Agency: Leo Burnett Co., Chicago
Star Rating: 3.5
Truth in advertising can be so maddeningly elusive.
There is factual truth, for example, that can conflict with human truth. And then there is moral truth, which
|Special K's latest spot is an ode to the normal woman.
This isn't some sort of philosophical exercise we're speaking of. It's the Special K account.
Impossibly skinny women
Six or seven years back, Kellogg, via Leo Burnett Co., Chicago, was touting the benefits of a low-cal Special K diet with a series of impossibly tiny women, preening in front of their mirrors in little size 2 cocktail dresses, congratulating themselves for their fantastic figures. The implication: Special K got them there.
Of course, Special K didn't get them there. Freakish genes and endless Jazzercise and probably starvation diets got them there, but the audience of less shapely women was invited to buy the Big Implicit Lie. Factual truth was clearly unserved.
But wait. Nobody in the female target audience really buys that Big Lie. Overcome with vanity and body obsession, however, they do eagerly participate in it -- just as they participate in the open fraud that are the cosmetics and weight-loss industries. That is human truth, and it's ripe pickings.
Moral truth killed the brand
That's why Burnett's award-winning successor campaign -- which put the language of body obsession into the mouths of men in order to reveal its emptiness and irrationality -- didn't sell any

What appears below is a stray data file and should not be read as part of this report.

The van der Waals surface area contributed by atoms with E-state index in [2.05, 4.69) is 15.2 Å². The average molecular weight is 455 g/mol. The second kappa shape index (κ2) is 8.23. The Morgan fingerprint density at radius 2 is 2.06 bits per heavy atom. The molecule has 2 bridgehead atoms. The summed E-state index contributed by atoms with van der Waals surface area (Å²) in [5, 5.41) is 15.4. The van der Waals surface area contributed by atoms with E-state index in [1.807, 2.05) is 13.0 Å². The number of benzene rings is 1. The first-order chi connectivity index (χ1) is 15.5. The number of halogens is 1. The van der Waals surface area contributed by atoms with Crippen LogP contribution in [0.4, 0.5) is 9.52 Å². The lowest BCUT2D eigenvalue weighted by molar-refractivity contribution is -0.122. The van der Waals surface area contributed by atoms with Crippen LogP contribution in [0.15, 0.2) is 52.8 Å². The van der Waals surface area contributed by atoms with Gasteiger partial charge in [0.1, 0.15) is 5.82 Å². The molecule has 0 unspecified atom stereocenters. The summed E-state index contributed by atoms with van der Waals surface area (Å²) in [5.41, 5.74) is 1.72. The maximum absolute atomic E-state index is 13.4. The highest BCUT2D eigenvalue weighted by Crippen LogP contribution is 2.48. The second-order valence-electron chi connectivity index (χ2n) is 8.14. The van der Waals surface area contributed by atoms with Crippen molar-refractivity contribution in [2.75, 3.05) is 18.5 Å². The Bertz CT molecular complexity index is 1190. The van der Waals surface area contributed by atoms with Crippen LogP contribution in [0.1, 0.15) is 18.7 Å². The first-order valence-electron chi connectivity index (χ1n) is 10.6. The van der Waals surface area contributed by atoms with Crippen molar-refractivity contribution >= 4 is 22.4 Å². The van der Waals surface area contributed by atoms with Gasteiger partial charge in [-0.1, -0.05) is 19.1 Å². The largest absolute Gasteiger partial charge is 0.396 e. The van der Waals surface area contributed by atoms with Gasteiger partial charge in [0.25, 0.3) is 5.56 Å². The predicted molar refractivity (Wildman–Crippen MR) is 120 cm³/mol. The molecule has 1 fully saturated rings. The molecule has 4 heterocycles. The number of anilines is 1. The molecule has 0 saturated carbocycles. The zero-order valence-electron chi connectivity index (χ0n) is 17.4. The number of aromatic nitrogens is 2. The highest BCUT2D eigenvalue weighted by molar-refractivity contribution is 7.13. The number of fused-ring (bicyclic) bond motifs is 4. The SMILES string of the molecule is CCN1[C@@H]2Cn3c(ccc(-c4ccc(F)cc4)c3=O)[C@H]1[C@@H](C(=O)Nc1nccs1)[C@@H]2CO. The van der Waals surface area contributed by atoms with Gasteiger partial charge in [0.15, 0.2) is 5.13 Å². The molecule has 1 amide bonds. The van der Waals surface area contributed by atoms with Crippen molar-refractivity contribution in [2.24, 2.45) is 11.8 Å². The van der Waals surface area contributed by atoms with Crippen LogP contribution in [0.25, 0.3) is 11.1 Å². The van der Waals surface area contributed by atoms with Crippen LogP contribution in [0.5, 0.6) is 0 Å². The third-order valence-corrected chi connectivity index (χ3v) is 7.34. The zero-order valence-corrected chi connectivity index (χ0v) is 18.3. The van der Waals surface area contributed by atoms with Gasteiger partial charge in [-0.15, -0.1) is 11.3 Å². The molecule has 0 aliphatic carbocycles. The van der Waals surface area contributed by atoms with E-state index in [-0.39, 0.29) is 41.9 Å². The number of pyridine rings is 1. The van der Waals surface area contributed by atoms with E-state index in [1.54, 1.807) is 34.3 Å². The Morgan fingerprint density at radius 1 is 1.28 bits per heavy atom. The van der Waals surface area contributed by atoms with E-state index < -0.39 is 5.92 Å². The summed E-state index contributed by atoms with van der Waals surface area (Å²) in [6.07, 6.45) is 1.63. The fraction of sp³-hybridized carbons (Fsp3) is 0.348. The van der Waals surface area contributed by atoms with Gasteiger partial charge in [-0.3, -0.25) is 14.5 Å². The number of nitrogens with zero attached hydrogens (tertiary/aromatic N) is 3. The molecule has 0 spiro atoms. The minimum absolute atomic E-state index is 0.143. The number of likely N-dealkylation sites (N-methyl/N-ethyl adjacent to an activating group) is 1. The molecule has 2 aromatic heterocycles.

Well, maybe the brand has, at last, found a way to reconcile the conflicts. A charming new Burnett spot for Special K Red Berries gets us in the adult female mind -- in this case, the stream-of-consciousness interior monologue of a woman waiting for a bus. She's in her mid-to-late 30s, petite, but not skinny, a little puffy but in no way obese, just a normally shaped woman on her way to work.
And she's obsessing.
"If manufacturers could get that they could cut it to be a size 12 but they should just put a size 6 label on it, they'd sell so many more. ... All right, where is this bus. I cannot believe I missed the bus. ... I'm not stopping at the donut shop anymore. I mean, that's ridiculous. I'll go straight to the bakery. They're open earl... [a bike messenger goes by, in Spandex cycling pants] oh, hi!, Mr. Man-With-the-Buns and the perfect calves! I could have calves like that. I have a treadmill ... somewhere. ..."
Then a title card: "Don't be so hard on yourself." Then the announcer: "Sweet strawberries, crunchy flakes, just 110 calories. Special K Red Berries. Help yourself!"
Perfect double entendre
Help yourself, indeed. The perfect double entendre ends a spot that has its Special K and eats it, too. It acknowledges body guilt (human truth), provides a modest contribution to normal-looking women in their unwinnable battle against impossible standards (factual truth), but declines to trot out the unattainable ideal (moral truth).
It also makes the product look scrumptious -- which, judging from this line extension's early success, is true, too.